Graphic warnings may help smokers `kick the butt`
The graphic images motivated smokers to think more deeply about their habit and the risks associated with smoking.
London: With 2016 just around the corner, smokers have started gearing up to take on one of the most challenging New Year's resolutions to kick the habit and now, a new study has come to their rescue.
The Ohio State University research is the first to provide real-world evidence of the effectiveness of smoking warning labels that include graphic photos of the damage caused by regular tobacco use.
Researchers found that smokers who saw graphic warning labels on every pack of cigarettes they smoked for four weeks had more negative feelings about smoking compared to those who saw just text warnings, which led them to look more closely at the warnings and put more credence into them. This was associated with them thinking their habit was more dangerous and being more likely to consider quitting. They also remembered more of the health risks of their habit.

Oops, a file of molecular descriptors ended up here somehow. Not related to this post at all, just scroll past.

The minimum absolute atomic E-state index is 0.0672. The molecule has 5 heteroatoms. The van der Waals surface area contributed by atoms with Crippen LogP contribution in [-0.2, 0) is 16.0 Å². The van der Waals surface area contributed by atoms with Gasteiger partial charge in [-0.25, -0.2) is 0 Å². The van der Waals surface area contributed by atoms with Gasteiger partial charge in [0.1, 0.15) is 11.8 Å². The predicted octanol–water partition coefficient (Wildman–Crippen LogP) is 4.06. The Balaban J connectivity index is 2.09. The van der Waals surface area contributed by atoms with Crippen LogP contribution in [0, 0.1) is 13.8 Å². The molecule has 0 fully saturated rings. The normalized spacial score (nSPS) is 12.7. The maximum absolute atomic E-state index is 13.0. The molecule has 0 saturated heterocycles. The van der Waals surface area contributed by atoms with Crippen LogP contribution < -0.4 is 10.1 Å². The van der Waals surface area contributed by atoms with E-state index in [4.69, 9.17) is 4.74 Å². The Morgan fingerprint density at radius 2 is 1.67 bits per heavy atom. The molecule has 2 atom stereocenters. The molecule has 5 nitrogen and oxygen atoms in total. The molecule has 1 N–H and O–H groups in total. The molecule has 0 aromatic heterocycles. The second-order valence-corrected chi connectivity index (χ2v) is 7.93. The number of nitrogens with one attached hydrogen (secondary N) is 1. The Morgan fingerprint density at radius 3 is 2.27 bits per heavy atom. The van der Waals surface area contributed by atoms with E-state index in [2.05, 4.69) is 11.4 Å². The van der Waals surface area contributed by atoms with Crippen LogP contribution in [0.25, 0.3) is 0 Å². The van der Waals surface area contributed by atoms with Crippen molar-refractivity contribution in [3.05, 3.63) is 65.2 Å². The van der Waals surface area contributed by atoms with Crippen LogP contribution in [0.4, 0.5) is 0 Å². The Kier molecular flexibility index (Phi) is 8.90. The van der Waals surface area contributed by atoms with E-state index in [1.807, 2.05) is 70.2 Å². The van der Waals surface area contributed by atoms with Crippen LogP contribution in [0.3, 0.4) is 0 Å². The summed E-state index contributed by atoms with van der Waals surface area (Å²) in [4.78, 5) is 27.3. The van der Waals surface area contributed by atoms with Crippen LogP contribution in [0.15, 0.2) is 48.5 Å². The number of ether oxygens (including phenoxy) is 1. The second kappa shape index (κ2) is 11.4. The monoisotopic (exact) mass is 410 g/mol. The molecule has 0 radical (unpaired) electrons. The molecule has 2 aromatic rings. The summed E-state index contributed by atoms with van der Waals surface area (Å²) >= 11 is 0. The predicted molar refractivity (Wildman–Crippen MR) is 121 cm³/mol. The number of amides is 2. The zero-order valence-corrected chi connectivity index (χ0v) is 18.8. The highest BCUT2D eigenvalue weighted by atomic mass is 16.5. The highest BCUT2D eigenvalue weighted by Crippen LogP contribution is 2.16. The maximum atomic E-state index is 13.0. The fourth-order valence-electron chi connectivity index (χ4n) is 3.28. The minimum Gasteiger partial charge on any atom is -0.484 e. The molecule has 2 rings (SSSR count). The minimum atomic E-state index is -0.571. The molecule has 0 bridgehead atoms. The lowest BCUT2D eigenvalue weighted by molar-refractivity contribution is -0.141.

The graphic images motivated smokers to think more deeply about their habit and the risks associated with smoking, said co-author Ellen Peters.
The use of graphic warning labels was mandated by law to appear on cigarette packs in the United States in 2009. The warnings proposed by FDA were later invalidated by a federal appeals court. The court concluded the labels were unconstitutional in part because the images were "unabashed attempts to evoke emotion and browbeat consumers into quitting."
This study suggests that the court was not correct in its assessment of how these images work to discourage smoking, Peters said.
The study appears in the journal PLOS ONE.